The Thibaut Munier story – from sorting Christmas presents to creating a global business. Posted at 0:00, Thu, 30 March 2017 in Industry Insights

Earlier this month, at a Frog Valley event, at Runway East in London, Thibaut Munier, COO Numberly shared his journey of creating, launching and IPO his business originally called 1000mercis, a data marketing, CRM and programmatic advertising company. He described his journey as being extremely focused and data driven.

The Beginning
Thibaut explained where his inspiration came from. One afternoon his life changed when his wife to be, Yseulys Costes, was sorting out gifts for the fast approaching Christmas. She was using Post-Its but realised that there could be a more efficient and modern way of doing, using a computer and a database. This was 17 years ago. From an idea borne in a kitchen, they created a business called 1000Mercis and quickly realised this database was more than sorting out ideas and understanding what consumer want, and all geared towards digital marketing and data usage.

In 2004, they needed to raise money and they were fortunate to meet Marc Simoncini, a serial entrepreneur and investor, who invested €5mill in 1000mercis. Thibaut noted that this was their first and only round of fundraising. At that time no one was truly interested in data with the preference being getting things done the traditional way, however they focused on working with startups, who were the only one giving attention to data, and within a couple of years they became a profitable business.

In 2005/06, the company started to grow significantly. Now in their sixth year, they had 35 employees, data was gaining interesting and the company began to generate a buzz. They were offered acquisition a few times, however they systematically refused, and they decided to go through IPO to boost their growth. They had absolutely no idea about the financial side of things, they did not even have a CFO, however they learnt a lot along the way. They made it happen within four months and in one day went from two shareholders to 13,000 (they kept over 50% of the business equity). Choosing an IPO was a good decision as they did not have pressure from a board of investors, they had six years of learning, and they were ready to face more complex challenges and clients.

Following the IPO, one of their employees had to relocate to London, so they grabbed this opportunity to open an office in the UK. They knew nothing about the UK market yet again it was an exciting new venture. They started to work with large corporations, they had to adapt to a more sophisticated way of doing business as they started to work with P&G.

They continued their global expansion and in 2014, Thibaut and his wife moved to Palo Alto, with the view to scale up the business internationally. In addition, they also changed their model to a more product-driven business. On this journey, they discovered Real Time Biding (where cookies are being auctioned). They started to target marketing more efficiently and launched Numberly.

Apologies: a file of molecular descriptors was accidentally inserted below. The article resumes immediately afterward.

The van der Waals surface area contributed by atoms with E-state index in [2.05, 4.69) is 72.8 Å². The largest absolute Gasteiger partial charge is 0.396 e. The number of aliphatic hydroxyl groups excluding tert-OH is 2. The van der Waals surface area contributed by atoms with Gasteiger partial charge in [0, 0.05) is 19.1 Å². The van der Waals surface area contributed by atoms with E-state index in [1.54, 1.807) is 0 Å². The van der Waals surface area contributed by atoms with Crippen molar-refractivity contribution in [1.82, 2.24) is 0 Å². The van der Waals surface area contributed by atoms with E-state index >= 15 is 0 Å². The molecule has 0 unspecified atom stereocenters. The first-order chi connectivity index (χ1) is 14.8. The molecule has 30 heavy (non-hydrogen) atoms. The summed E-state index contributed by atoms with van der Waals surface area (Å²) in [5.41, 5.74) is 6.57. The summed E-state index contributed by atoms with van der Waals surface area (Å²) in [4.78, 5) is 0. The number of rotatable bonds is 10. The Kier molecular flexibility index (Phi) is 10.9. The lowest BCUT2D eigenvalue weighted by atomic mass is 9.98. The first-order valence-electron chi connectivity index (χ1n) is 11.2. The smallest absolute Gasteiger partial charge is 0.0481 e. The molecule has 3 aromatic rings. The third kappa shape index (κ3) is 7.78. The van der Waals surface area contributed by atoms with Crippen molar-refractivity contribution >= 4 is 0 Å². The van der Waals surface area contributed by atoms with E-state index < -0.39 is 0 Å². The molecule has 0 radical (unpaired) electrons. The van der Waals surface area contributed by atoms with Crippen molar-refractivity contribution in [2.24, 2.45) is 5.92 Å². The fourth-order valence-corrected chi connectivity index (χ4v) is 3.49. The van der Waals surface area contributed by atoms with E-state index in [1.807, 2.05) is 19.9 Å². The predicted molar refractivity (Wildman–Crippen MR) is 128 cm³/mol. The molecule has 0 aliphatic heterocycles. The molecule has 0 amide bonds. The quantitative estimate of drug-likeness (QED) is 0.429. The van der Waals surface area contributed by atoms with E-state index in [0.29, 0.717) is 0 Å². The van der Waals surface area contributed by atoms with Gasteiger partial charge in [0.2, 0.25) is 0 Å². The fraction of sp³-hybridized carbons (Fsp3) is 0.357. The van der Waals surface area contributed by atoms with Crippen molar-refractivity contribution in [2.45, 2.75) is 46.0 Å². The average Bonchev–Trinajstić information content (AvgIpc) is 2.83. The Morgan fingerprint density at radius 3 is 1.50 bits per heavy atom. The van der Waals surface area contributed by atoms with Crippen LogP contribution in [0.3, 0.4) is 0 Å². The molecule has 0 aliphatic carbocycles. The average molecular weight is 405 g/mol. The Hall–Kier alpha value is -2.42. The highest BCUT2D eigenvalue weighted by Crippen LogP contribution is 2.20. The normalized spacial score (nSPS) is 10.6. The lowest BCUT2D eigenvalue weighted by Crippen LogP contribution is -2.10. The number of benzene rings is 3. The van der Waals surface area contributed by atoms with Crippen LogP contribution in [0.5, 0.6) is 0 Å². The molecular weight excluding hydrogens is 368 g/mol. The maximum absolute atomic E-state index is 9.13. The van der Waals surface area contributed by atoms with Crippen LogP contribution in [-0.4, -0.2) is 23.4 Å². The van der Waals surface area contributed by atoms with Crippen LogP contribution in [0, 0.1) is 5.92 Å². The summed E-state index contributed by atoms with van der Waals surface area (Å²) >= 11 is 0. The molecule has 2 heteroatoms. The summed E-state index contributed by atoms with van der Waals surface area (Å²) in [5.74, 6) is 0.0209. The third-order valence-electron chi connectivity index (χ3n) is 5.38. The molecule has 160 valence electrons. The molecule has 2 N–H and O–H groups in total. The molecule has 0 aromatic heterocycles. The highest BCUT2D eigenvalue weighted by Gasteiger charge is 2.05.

The Culture
Thibaut stated that all of their global offices are run by women and they are really proud of it, because the focus is on building long term relationship, an ability to grow at a steady pace and having a strong work culture was vital, as opposed to focus on scalability only. At the beginning, Thibaut explained they had no one in sales & no one on marketing. Their focus was on delivering top quality services and ensuring repeating business. To this date, they still are working with people they started with 15 years ago. However Thibaut insisted that, all along the journey, they have managed to keep a strong cultural identity, with this being the key to their success and without the loyal team that they have on board, they would not have gone this far. Having loyal people and a strong vision is critical for the business to grow.

Thibaut quoted Brian Chesky, CEO Airbnb who cited:

“After we closed our Series C with Peter Thiel in 2012, we invited him to our office. This was late last year, and we were in the Berlin room showing him various metrics. Midway through the conversation, I asked him what was the single most important piece of advice he had for us.
He replied, “Don’t fuck up the culture’.”

Where we’re at
In addition to sharing his journey, Thibaut shared his view on the digital world: In 2011 machine learning started booming, automated learning researches increased and the end results is that it works. The number of errors have significantly reduced from 28% to 7% for images recognition and down to 4% for speech recognition. The world is becoming about mobile first and Artificial Intelligence. The mobile is eating the world with 2.5bn mobile phones globally. The GAFA (Google, Apple, Facebook, Amazon) are going to rule the world, they currently represent $400bn sales per annum. Denmark was the first to appoint an ambassador dedicated to the GAFA.

Data should be part of everything, especially when you start.
Having a strong culture and having loyal people is key to go on a long journey.
Every entrepreneur should write down what their business represents and reinvent themselves on a regular basis. What is key is to build environment in a positive way…? Remembering to have fun at work otherwise it is not worth it.


Sophie Cohen is Head of Research and Delivery for the MitchelLake Group. She has over 15 years experience in executive search across various industries including industrial, pharmaceutical, finance and digital.

Sophie is a trained Psychologist and has lived and worked in France, the UK, the US and Australia. She speaks French and English fluently.

Sophie Cohen